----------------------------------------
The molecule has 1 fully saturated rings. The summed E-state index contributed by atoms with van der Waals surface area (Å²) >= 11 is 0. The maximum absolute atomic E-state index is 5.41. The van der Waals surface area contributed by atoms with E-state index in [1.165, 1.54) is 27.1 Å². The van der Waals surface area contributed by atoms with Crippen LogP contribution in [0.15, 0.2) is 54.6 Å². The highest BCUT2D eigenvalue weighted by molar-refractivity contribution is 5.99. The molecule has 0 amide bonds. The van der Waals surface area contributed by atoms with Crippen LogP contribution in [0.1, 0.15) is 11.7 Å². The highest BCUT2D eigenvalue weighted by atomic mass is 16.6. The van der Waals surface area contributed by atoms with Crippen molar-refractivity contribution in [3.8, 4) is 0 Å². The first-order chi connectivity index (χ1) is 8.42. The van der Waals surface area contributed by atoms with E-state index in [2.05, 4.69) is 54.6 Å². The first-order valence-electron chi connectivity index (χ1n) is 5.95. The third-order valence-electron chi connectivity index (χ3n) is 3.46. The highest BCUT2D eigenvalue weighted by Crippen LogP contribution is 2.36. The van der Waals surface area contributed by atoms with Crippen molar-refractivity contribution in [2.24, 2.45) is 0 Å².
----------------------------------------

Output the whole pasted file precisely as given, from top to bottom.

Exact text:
The molecule has 1 fully saturated rings. The summed E-state index contributed by atoms with van der Waals surface area (Å²) >= 11 is 0. The maximum absolute atomic E-state index is 5.41. The van der Waals surface area contributed by atoms with E-state index in [1.165, 1.54) is 27.1 Å². The van der Waals surface area contributed by atoms with Crippen LogP contribution in [0.15, 0.2) is 54.6 Å². The highest BCUT2D eigenvalue weighted by molar-refractivity contribution is 5.99. The molecule has 0 amide bonds. The van der Waals surface area contributed by atoms with Crippen LogP contribution in [0.1, 0.15) is 11.7 Å². The highest BCUT2D eigenvalue weighted by atomic mass is 16.6. The van der Waals surface area contributed by atoms with Crippen molar-refractivity contribution in [3.8, 4) is 0 Å². The first-order chi connectivity index (χ1) is 8.42. The van der Waals surface area contributed by atoms with E-state index in [2.05, 4.69) is 54.6 Å². The first-order valence-electron chi connectivity index (χ1n) is 5.95. The third-order valence-electron chi connectivity index (χ3n) is 3.46. The highest BCUT2D eigenvalue weighted by Crippen LogP contribution is 2.36. The van der Waals surface area contributed by atoms with Crippen molar-refractivity contribution in [2.24, 2.45) is 0 Å².